Thursday, 26 May 2016

Beautiful but she/he's short and fat. Ever heard that phrase before? Read more



A story is told of someone who eavesdropped on a conversation between two people in a bank queue. A young man said about a potential love interest, “she’s okay, but short and fat.” He scrunched up his face. Enraged, the eavesdropper said, “May I lend you my mirror?”


Ever been in that position before? How did it feel to hear someone describe another as ‘fine but short or fat or skinny? Or something along those lines?


The Oxford dictionary describes beauty as:
a) A combination of qualities, such as shape, colour, or form, that pleases the aesthetic senses, especially the sight
b) A combination of qualities that pleases the intellect.
But there now seems to be a whole new definition of beauty. I have heard people describe beauty in these words: ‘a tall, slim and fair girl’ or a ‘tall, dark and handsome man.’ I’m shaking my head at these stereotypes, and thinking of that conversation at the ATM queue: “she’s beautiful, but…” And if I understand English language, whatever comes after the ‘but’ is the game-changer.
My 7 month-old daughter is really cute and chubby. At least, I and her dad think so. And since her birth I have been lectured by super moms who have all the answers. They have offered unsolicited advice because they have all the 34 secrets to being a great mom and raising great, flawless children. One of the lectures I have had to deal with is in the ‘How To Diet Your 7 month-old’ program. They think she’s getting too fat, and that I ought to watch it.
And this has made me curious. If I am supposed to start helping my daughter watch her height or weight, what would I do when she is five or ten or even in her teens. Should I start making her feel imperfect so early? I have learned a lot about obesity and its effects on children. But I also know that my daughter doesn’t exhibit any of these symptoms. She is active, effective and is developing faster than her age. What we are having to endure is a mindset that people have picked up from the media. Why are we encouraging the spread of these fallacies? Why have we chosen to sow the seeds of insecurity in the hearts of little children?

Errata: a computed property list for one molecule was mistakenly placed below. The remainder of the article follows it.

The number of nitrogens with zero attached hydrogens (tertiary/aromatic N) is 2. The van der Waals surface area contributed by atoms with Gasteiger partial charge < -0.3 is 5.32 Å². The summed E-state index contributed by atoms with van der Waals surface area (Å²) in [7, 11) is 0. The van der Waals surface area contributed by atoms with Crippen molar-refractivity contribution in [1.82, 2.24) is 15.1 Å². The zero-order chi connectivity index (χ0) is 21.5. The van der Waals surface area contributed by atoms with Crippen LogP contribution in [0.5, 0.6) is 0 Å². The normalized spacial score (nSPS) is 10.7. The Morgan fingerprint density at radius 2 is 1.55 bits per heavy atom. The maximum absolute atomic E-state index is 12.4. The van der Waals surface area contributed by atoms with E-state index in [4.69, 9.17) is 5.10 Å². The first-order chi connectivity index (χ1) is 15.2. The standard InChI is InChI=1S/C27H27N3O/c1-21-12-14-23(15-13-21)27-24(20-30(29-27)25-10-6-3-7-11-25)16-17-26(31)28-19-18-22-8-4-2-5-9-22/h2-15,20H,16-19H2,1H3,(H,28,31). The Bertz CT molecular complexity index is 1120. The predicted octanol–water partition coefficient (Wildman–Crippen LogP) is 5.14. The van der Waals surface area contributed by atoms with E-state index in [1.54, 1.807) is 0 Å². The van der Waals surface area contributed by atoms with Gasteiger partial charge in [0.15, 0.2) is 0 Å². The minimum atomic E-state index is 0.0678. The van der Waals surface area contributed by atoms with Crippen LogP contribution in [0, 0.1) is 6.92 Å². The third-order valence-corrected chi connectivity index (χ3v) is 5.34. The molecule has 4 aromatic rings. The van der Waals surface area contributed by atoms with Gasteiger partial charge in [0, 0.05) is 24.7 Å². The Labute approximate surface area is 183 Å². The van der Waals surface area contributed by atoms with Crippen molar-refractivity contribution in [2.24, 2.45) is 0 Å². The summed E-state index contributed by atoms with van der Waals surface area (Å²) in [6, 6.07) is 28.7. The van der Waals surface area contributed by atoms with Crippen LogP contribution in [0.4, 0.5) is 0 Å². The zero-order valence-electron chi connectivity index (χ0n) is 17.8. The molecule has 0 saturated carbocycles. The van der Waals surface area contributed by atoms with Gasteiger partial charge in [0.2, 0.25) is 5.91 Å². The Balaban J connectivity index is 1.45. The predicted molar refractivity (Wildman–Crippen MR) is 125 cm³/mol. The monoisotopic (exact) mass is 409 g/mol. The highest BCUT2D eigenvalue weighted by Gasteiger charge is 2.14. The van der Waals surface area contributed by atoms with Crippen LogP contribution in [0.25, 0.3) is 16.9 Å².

And who sets the standards for beauty? Western media? African fashion bloggers? Who made them the beauty legislature? Who says only slim is beautiful? And why do we have to buy into the rhetoric that demonizes chubbiness? Obesity is, without doubt, a health issue, but I’m also aware that not everyone has the bone structure of a size 6 or 8, and that a person’s body frame is a predetermining factor. We don’t have to look to plastic surgery freaks to define what beauty is.
Have you ever seen a very beautiful lady dating one scar-faced man and said, “is this sister alright? How can she be with this guy?” But deep inside we know that there is more to their love story than meets the eye. He’s probably affectionate and smart. But then again, he might be an agbero. And the beautiful girl might be dealing with low self-esteem. Why else has she settled for less than she’s worth?
Most people want to change something about the way they look. They want their neighbour’s thigh-gap, and the neighbor wants their gap-tooth or bright eyes. People with curly hair will do anything to straighten it, and people with straight-hair will do anything to curl it.
As we say in Naija speak, want want no get; get get no want.
Some dark-complexioned people are busy bleaching their skin white because they heard a fallacy. Some are subjecting themselves to white and blue tea just to lose weight because somebody somewhere told them that fat is ugly.
Don’t get me wrong, I believe in living and eating healthy, but I’m adverse to the culture of shaming people who don’t resemble magazine models. You have to learn to love yourself, before you can expect the love of another. Else smart bad boys will notice your insecurities, and take advantage. Need I say more?
Back to my daughter, I’ve stopped listening to the diet-experts, because I know that low self-esteem cause depression and induce suicidal tendencies. When she’s older I’ll tell her she’s beautiful, no matter what they say. I’ll teach her to avoid people who can’t love her as God made her. Because life’s too short to go about living your life for people who don’t matter.

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